Smith warned Chinese investment could "weaken Europe's unity and resolve in the face of a crisis" and erode the liberal democratic values that form the cornerstone of NATO. The alliance "needs to at least begin a conversation about China," she added.

And at a practical level, Daalder asked, "How do you fight a war in the Mediterranean when the ports that you might want to visit are not only built by but owned by Chinese?"

China, Greece, Piraeus, NATO, port, influence, Russia
Chinese President Xi Jinping and Greek Prime Minister Kyriakos Mitsotakis are pictured during a visit to the cargo terminal of Chinese company Cosco in the port of Piraeus, Greece, on November 11, 2019. Piraeus is an example of the large European infrastructure projects attracting Chinese money and influence. ORESTIS PANAGIOTOU/POOL/AFP via Getty Images/Getty

Former U.S. Ambassador to China Max Baucus explained to Newsweek that China, like Russia, "will exploit vulnerabilities," making it vital for the NATO nations to stand together. A unified NATO increases the likelihood of unifying "commercially, with respect to China," Baucus added.

Any suggestion that NATO will begin paying closer attention to China will not be welcome in Beijing, Baucus added, noting former premier Deng Xiaoping's preference to "divide and hide" on the world stage.

Until President Xi Jinping came to power, the Communist Party was content to stay relatively quiet on the world stage. But even now, "China likes to keep a low profile in everything it does," Baucus said. "President Xi doesn't send out tweets."

A different approach?

NATO leaders have made no secret of the alliance's need to evolve. Russia, terrorism, climate change, the Arctic and China will all be part of the bloc's future strategy, as NATO pivots to face modern challenges, some of which its founders could never have imagined.

But NATO and China need not become adversaries. Stoltenberg told reporters in London that the "rise of China provides great economic opportunities," while Macron said the alliance's goal is not to designate nations like China enemies.

Pothier said the alliance does not have to "treat China as a threat." Both Daalder and Baucus said they feared that China and the West would "decouple" technologically, economically and politically, brewing a new Cold War.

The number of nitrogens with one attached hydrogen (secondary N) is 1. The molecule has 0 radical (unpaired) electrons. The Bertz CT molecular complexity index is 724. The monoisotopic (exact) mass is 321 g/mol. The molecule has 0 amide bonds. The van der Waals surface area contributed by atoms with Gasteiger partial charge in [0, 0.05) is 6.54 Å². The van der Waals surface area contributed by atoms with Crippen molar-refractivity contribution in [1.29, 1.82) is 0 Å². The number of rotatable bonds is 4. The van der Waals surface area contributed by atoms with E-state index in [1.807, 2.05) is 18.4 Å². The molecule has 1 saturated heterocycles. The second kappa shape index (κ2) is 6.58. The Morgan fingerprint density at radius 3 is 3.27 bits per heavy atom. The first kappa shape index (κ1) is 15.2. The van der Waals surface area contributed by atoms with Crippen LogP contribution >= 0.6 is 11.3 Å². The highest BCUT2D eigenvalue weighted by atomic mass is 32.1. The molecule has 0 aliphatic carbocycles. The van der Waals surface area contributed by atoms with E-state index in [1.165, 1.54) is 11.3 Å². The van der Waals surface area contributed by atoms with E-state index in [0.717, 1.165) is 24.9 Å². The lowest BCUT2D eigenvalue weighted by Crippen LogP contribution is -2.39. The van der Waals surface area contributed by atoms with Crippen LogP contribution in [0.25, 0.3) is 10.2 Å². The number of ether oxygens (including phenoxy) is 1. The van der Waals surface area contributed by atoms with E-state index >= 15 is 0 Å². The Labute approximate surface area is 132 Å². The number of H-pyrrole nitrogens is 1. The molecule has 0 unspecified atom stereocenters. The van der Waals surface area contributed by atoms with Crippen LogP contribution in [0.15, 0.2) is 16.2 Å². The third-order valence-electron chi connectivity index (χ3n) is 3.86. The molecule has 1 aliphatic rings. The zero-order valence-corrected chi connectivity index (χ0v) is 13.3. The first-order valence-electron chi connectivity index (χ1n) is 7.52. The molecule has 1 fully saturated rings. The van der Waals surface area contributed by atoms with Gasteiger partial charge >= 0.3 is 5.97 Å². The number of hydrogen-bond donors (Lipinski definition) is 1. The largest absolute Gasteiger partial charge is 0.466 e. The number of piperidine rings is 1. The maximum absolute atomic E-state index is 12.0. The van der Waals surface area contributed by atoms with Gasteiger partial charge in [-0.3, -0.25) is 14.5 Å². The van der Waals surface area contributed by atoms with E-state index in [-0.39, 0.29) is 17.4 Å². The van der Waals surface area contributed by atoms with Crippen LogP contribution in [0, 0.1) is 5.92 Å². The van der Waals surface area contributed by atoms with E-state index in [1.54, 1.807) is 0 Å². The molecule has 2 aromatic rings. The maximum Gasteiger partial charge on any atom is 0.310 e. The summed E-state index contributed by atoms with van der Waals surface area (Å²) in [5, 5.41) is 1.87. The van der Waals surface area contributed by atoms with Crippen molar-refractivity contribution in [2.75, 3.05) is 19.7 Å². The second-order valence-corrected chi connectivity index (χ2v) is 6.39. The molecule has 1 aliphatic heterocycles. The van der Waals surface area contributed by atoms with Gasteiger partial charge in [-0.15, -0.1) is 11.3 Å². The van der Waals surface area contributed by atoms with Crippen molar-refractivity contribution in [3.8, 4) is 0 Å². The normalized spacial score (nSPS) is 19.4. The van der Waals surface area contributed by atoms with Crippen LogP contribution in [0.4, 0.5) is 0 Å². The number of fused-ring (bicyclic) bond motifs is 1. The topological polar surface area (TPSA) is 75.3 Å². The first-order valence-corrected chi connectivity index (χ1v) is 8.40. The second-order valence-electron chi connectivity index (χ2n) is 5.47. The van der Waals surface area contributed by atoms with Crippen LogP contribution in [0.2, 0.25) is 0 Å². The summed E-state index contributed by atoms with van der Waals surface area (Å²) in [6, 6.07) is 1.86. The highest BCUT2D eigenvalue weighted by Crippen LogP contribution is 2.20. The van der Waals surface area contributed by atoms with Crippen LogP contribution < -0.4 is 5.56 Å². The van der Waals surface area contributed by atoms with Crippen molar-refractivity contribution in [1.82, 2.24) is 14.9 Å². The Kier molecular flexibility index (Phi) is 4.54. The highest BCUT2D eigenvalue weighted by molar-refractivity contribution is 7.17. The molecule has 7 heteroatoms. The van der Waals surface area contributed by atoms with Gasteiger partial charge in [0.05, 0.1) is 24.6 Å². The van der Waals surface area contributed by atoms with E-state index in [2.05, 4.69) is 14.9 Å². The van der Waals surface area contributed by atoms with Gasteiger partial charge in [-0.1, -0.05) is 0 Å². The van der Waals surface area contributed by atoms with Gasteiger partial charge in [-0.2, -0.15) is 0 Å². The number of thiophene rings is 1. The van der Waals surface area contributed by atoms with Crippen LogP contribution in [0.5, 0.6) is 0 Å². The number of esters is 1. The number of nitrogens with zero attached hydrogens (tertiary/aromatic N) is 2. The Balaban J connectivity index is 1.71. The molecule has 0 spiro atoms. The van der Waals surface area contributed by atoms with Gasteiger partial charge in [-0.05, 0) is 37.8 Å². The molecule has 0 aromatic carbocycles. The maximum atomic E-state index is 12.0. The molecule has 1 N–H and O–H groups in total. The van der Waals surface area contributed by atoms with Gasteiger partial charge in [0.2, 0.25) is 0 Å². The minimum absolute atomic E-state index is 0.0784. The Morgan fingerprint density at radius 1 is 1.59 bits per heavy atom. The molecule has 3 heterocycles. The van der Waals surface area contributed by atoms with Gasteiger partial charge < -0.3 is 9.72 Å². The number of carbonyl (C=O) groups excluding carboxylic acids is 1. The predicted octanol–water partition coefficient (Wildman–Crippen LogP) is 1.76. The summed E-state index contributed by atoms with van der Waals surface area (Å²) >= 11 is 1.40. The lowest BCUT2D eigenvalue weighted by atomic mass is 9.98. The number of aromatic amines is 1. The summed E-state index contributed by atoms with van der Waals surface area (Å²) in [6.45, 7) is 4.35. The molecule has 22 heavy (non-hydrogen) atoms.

This, Maryland Senator Chris Van Hollen told Newsweek, would be "a big mistake." Van Hollen has been involved in efforts to establish greater oversight of Chinese companies operating in the U.S. and fortify restrictions on Huawei.

"We need to recognise that China's global economic and security strategy does clash in many places with NATO's interests and Western values of freedom, and democracy, and free markets," Van Hollen added. "I do think it's very important that NATO really begin that discussion."

While Europe may be the initial focus, NATO could move closer to Asian democracies keen to see China restrained regionally, including Japan, South Korea, India and Australia. Pothier said a "quality step forward" would be to engage more with such nations, going beyond the "superficial" annual bilateral meetings NATO officials currently attend.

"You need to talk and to engage on a more systematic basis with those were really on the forefront" of the China challenge, Pothier explained.

China is not the Soviet Union—the challenge is far more nuanced. "We are far more militarily integrated, we live in a far more globalized and interdependent world," Daalder noted. "Their challenge is not primarily militarily though it is that too."

"As a result, we have to compete and deal with it in a very different way," he added. NATO nations will now have to consider whether to approach the Chinese challenge with a common strategy or in a more piecemeal fashion, Daalder said.

"You can take the declaration as one indication that at least rhetorically, the answer is. 'Let's try to figure this out together."

From the American perspective, "We can't address many of the challenges associated with China's rise on our own," Smith said. "This isn't just a bilateral issue. We need friends and allies to counter what China is doing."